I dig it.

I don’t think we really need to focus on death, I don’t really look at it like that. I look at it as, you’re not your body, anyway. You’re eternal anyway. So now, the project is not just dealing with my grandfather, but more of the entire island, going around to different parishes, speaking to different people, and what I have already blows my mind. The audio and the video that I’ve been able to capture…just last January was nuts, and I kind of want to edit it, and kind of want to start working on it now, but I’ve just been so busy, you know. I want people to see, like, “Damn, this is Jamaica? We didn’t know Jamaica was like this, we had our own idea of it from whatever we’ve seen on YouTube, whatever we’ve seen when we’ve traveled there ourselves, as tourists. But holy shit, we never saw this part, we never knew that part was there.”

Interview 033: Khalik Allah for The Photographic Journal

Interview 033: Khalik Allah for The Photographic Journal

That’d a through line in your work, generally, showing a different side to people that the audience may not have seen before.

Yeah, for sure.

And that’s something you’re conscious of? Let me ask you this: who is it you’re trying to educate?

Everybody. I look at a 60 year old man who’s well read, I look at him like he’s still a baby. We’re all still children, you know what I mean? We come to this planet to learn the lesson of forgiveness, you know, and the lesson of unity. The fact that you are more than your ego, we’re more than our bodies, we’re even more than the self concepts that we have assigned to ourselves. So my work, ultimately, is an attempt to go beyond the ego. When you see “Field Niggas”, you hear me in that movie, and I didn’t want to be in that movie. At first, I wanted to myself out and cut my questions out, and just let the answer be heard by the audience. But in looking at it and first doing it, it was taken out of context. When I cut myself out, it was taking it out of context. And I analyzed “why do I want to cut myself out?” Oh, I don’t like how I sound.

Hahahaha, I know that feeling.

That’s just me thinking it’s going to be taken a certain way, or perceived a certain way, and that’s nonsense. The result was, people loved my presence in the film, it ended up being a real good thing for it. So really it’s pushing me to grow, in many ways, it’s expanding my comfort level, and it’s showing the light in the darkness, that there really is no darkness anywhere, there’s light everywhere. It’s always present, even in the darkness. My audience has been so varied…I played my movie at NYU one day, and there was a Muslim woman in a hijab, and next to her was the old manager of the rock group The Clash, sitting side by side. So I don’t really know who my demographic is. It’s everyone. I try my best, especially with my film, with that film, to make that work…and even my photography, to make it, not a political thing. It’s not political, it’s not even a guilt thing, it’s not about pointing fingers at guilt. There’s themes of poverty, drug abuse, drug addiction, homelessness in my work, but those themes are also balanced with themes of equanimity and love and consciousness and those types of things. It’s really for everyone.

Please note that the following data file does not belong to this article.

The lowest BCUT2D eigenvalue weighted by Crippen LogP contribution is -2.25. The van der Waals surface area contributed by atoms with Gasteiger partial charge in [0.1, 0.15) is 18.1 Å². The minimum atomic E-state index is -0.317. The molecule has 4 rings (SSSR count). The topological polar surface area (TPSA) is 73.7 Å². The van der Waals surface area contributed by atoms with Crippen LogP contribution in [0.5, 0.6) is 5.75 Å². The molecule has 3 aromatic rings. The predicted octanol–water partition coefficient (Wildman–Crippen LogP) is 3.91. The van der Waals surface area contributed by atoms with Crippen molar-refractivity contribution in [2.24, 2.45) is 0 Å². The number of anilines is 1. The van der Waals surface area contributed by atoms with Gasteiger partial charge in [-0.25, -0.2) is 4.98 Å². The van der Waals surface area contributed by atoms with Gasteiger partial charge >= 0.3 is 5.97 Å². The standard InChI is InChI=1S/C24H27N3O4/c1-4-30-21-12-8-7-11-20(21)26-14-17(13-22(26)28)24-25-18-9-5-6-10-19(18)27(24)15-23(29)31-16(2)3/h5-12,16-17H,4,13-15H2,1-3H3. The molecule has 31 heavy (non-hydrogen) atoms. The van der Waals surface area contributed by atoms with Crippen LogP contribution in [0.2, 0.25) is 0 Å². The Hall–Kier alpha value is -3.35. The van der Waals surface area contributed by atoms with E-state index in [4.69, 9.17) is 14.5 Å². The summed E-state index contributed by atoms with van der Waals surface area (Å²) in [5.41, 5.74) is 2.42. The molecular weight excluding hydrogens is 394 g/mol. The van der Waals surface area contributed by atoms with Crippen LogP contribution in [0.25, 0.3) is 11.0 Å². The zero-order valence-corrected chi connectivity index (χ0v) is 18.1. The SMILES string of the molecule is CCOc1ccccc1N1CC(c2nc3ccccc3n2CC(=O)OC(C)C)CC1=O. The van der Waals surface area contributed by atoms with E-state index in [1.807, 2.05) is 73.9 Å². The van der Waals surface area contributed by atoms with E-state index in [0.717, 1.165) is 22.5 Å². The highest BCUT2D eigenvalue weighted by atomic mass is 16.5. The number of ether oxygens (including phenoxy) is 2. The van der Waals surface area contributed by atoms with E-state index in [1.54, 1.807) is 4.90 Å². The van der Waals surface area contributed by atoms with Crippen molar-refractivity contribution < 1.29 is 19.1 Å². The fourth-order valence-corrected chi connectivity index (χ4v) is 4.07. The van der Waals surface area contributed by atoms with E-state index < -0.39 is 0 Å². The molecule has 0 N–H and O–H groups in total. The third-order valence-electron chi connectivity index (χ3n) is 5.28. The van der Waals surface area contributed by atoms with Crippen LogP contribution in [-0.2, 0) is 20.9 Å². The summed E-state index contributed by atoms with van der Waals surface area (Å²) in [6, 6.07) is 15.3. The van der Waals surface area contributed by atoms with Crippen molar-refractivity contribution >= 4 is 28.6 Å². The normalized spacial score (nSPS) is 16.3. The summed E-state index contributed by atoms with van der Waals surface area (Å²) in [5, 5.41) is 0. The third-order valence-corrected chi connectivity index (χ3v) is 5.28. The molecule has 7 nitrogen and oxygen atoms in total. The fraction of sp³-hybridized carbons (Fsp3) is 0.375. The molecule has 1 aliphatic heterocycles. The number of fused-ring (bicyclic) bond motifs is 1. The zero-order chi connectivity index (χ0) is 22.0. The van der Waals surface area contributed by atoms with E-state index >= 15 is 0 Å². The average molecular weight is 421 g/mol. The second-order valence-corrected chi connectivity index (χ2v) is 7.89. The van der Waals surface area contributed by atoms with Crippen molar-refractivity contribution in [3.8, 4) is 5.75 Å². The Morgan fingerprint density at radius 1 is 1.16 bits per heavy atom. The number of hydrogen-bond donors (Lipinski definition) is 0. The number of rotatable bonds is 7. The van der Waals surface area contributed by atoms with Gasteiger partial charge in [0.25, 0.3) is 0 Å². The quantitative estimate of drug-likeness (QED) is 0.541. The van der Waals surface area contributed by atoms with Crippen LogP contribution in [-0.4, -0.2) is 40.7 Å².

Do you…when you’re photographing these people, does your interest begin to stray towards the root causes? I look at the photos, and I see these people, do you ever think about examining where it’s all coming from? Like, how do they end up here? Do you begin to wonder about how they got to the places they are?

Yeah, you know what though, I do, but not in a special sense, in the sense of making their specific story special. Like, “What’s your history with your mother, what’s your history with your father, what was your economic situation growing up?” I don’t go into those things. I go into the type of things in the sense of 125th and Lexington is a microcosm of the entire planet earth. And their suffering is a mirror of all of our suffering in a pictorial form, where you can see their suffering. But everybody that’s in a physical body that’s on the plane of the physical dimension is suffering. It may vary in different ways, but we’ve all chosen…my, and to answer that question, we got to get into my spiritual understanding of life and what this world is, and it’s that this world is really an illusion. The son of God looking for himself outside of Heaven, in a world where now he’s fragmented into all these separate bodies. We’re all one, your name is Lou, my name is Khalik, we just met just now, but that’s not the reality. The reality is that I’m speaking to myself. The reality is that you’re hearing yourself when you hear me talk. We’re all one. We see each other in such a limited perspective that we can’t see it from an aerial view, where it’s like oh that’s just one being, a body has many cells. You’ve got cells in the brain, cells in the kneecap, the cells that function in the eyeball function differently than the cells that function in the kidney; they have different jobs. But they’re part of one body, you know what I mean?